Lorna Welsh is an Anthony Nolan Clinical Nurse Specialist (CNS) working at The Queen Elizabeth University Hospital, Glasgow. Every Anthony Nolan CNS delivers specialised care to patients, providing information, guidance and support. Here Lorna talks to us about how she became a CNS, describes her typical day working with transplant patients in Glasgow and what she enjoys most about the role.
How did you become an Anthony Nolan Clinical Nurse Specialist (CNS)?
When I qualified as a nurse, I started off my career in the bone marrow transplant unit in Glasgow Royal Infirmary. I rotated between the oncology, haematology and transplant units. Moving through various hospitals in Glasgow – Royal Infirmary to Beatson, and to Queen Elizabeth where I am today.
A year ago, I decided to make a change. I continued with shifts in the transplant unit but also undertook a project about transforming care after treatment. This provided a lot of insight into how we follow up with patients after treatment.
The Anthony Nolan position then came up as that post was finishing, and it just seemed too good to be true! I was able to combine my years of experience working in transplantation with the insight into the follow-up care. So I applied for the job and was delighted when I got it. I really enjoy working in Transplantation, and I never wanted to move anywhere else. It’s always interesting and always evolving. It’s made me want to stay here!
What does your typical working day involve?
Every day is different, and I really like that. I work part time – three days a week and attend outpatient clinics on those days. The job varies – I form assessments, carry out Day 100 assessments, GvHD assessments and one-year-on assessments.
On one of the days I also work closely with the consultant reviewing patients, and I attend weekly multidisciplinary team meetings (where a team of doctors, nurses and health care professionals discuss a patient’s treatment).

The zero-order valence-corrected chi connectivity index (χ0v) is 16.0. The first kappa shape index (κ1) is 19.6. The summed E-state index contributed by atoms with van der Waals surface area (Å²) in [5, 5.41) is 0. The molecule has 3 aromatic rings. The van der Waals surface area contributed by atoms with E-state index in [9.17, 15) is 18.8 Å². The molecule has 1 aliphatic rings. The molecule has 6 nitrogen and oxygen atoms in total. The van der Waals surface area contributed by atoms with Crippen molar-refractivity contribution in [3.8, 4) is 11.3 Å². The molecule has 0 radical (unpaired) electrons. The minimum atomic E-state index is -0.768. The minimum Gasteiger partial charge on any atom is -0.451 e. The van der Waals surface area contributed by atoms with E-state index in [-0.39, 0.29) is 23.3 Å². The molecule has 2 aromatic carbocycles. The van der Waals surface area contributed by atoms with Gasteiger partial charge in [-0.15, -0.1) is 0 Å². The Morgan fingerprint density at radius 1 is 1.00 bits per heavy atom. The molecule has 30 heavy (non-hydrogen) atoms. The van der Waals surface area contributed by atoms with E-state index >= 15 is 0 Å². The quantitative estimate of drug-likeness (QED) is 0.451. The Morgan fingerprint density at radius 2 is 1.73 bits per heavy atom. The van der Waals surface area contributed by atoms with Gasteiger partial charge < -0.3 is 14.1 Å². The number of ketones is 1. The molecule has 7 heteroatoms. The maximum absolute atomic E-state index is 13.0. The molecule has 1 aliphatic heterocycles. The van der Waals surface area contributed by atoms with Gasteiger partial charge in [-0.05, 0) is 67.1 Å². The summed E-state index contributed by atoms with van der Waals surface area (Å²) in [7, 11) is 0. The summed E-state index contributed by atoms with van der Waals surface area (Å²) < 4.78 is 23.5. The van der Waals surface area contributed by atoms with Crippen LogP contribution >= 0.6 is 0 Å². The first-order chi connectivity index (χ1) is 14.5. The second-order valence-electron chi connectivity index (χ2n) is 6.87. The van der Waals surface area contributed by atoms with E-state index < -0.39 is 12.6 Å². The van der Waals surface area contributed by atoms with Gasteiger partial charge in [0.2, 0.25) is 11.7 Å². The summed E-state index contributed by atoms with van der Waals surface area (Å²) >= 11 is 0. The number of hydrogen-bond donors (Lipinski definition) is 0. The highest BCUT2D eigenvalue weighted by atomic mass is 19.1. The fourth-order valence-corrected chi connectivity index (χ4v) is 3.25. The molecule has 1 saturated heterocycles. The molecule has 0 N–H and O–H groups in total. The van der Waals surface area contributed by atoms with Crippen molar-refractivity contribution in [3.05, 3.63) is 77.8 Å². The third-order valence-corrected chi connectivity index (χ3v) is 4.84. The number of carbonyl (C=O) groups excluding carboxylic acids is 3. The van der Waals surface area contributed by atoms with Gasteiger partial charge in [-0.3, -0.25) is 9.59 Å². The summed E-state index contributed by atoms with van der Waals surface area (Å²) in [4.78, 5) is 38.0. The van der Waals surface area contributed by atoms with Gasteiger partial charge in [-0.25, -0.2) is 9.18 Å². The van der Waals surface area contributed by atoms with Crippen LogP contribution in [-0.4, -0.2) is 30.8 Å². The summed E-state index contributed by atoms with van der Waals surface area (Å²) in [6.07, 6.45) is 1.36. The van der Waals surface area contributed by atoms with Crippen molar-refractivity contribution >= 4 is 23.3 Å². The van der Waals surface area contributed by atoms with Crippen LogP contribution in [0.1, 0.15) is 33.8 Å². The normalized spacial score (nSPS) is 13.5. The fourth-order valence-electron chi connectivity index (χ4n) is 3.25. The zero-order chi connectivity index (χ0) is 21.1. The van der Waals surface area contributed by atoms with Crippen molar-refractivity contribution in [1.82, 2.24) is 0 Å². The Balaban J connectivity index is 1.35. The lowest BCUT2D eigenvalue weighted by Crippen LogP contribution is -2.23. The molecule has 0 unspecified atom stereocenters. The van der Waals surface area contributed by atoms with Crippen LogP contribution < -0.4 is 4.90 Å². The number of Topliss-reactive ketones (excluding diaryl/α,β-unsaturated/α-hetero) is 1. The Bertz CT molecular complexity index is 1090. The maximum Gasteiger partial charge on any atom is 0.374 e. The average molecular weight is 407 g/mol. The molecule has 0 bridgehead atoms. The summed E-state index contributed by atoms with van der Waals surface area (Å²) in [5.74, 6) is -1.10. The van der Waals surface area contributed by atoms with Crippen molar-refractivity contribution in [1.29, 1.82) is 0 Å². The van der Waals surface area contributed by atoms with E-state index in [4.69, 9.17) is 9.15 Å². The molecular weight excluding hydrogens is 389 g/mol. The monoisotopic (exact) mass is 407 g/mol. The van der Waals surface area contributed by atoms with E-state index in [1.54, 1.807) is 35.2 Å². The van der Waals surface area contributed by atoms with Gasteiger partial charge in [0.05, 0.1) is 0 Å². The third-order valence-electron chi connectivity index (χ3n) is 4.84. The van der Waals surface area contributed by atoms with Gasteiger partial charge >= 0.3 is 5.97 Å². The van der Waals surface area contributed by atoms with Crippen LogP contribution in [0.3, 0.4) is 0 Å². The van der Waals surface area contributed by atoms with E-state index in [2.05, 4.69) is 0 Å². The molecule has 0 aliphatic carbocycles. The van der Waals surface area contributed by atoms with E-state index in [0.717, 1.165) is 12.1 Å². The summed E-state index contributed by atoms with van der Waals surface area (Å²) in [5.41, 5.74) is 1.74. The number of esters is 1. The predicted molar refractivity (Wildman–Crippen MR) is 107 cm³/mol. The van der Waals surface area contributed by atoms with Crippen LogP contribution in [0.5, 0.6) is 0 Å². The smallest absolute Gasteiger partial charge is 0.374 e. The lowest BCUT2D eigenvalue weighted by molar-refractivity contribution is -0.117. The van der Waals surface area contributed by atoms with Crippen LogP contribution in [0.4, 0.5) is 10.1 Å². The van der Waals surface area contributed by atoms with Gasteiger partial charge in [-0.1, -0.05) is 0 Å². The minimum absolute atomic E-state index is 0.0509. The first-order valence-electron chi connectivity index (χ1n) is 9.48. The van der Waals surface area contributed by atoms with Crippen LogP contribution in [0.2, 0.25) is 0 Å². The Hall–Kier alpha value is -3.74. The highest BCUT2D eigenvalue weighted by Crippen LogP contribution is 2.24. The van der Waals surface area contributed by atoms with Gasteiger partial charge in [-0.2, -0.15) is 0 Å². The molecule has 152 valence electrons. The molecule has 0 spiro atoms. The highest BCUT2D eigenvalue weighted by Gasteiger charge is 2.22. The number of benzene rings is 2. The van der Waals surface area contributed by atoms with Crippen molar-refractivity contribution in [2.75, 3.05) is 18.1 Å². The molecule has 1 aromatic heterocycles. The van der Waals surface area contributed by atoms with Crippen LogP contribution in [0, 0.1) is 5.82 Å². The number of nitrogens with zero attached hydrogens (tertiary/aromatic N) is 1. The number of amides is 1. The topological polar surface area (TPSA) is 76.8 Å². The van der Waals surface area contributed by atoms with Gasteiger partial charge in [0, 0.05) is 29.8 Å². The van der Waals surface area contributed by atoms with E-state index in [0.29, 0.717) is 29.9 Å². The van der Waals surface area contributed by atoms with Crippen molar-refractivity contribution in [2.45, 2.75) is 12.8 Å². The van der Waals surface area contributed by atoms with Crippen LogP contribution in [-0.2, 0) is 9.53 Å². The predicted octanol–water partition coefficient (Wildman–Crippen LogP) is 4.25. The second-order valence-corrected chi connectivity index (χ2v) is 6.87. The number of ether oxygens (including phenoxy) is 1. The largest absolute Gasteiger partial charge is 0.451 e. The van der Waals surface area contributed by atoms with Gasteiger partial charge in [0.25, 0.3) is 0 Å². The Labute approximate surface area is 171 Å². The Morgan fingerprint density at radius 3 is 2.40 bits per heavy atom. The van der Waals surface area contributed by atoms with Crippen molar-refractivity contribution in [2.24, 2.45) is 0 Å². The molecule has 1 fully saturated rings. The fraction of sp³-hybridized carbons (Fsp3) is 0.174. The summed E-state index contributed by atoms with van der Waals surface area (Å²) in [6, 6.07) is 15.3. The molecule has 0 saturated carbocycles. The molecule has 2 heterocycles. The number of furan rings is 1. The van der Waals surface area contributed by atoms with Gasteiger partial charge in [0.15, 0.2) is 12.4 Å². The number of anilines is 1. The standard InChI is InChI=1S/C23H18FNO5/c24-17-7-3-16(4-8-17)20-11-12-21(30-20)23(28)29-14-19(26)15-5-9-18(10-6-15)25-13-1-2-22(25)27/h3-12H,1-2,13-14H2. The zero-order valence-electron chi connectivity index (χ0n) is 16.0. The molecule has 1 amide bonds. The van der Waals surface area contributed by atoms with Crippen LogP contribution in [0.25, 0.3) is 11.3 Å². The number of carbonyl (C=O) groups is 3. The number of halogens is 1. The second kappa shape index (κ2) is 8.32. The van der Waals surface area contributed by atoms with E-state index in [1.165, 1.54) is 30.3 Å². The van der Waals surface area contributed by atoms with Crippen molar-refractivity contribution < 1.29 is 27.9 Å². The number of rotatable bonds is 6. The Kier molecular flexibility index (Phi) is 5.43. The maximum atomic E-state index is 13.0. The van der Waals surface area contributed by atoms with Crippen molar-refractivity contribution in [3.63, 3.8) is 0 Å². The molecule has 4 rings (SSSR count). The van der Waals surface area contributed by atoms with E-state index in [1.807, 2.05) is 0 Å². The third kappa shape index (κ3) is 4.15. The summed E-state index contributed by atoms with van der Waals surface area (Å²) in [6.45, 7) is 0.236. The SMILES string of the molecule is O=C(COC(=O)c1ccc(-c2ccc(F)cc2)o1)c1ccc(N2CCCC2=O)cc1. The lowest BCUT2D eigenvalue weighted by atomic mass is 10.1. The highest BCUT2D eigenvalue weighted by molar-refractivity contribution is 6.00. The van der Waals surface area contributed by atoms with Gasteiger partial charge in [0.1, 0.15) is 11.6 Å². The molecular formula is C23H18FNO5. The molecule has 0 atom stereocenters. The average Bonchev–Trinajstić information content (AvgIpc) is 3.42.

I’m also there for patients who’d like to see me in between assessments, and I try to get to the ward to see patients before they’re discharged from hospital, so they have a familiar face when they come to clinics.
The rest of the days are spent in the office, following up blood results, arranging treatments for patients, phoning GPs and families, and responding to emails.
As a CNS in Scotland, you cover a large geographical area, what challenges does this bring?
Fortunately we are really well supported by local haematology departments across Scotland and we keep in regular contact. If there are any issues, we can contact each other to address. Technology these days is also really helpful. We have video links with the patients. Communication is so vital and knowing there are people out there to get in touch with if any problems arise makes all the difference.
Being a CNS sounds like a very busy job! What do you do in your spare time to keep you balanced?
I have a dog! She’s called Lily and she enjoys a good walk – I usually walk her before or after work, and give her a longer walk on my days off. I like to walk the dog as much as I can, and catch up with family and friends on my days off. I’m a mum of five so looking after the children keeps me very busy. The youngest is 10 and the oldest is 21 so they’re all at home.
Clearly you’ve supported many different patients. Are there any patient stories that stand out for you?
Part of my job is that I work alongside the late effects clinic. We do follow-ups over the phone together for the patients. It’s been working really well. As I’ve been working in this area for over 20 years, old names from the past do come up. It’s lovely to speak to them and hear how they are, how their life is now and what they’re up to. I love that part of the job.
Lastly, what do you enjoy most about your role as a CNS?
There’s not one aspect alone, I have huge enthusiasm and like all aspects of the role. Each part has its own challenges. However, I find the job so rewarding in many ways. I try my hardest to support the patients as well as I can. It’s just a privilege to work along such an amazing group of patients who always inspire me, to be honest with you. They go through some really tough times and get through it. It’s just inspiring to see them manage it all and cope so well. I can support them further by referring on to other members of the multidisciplinary team too, so we can work together to fully support the patient. We meet regularly so having the team there as quick access for further patient support is great.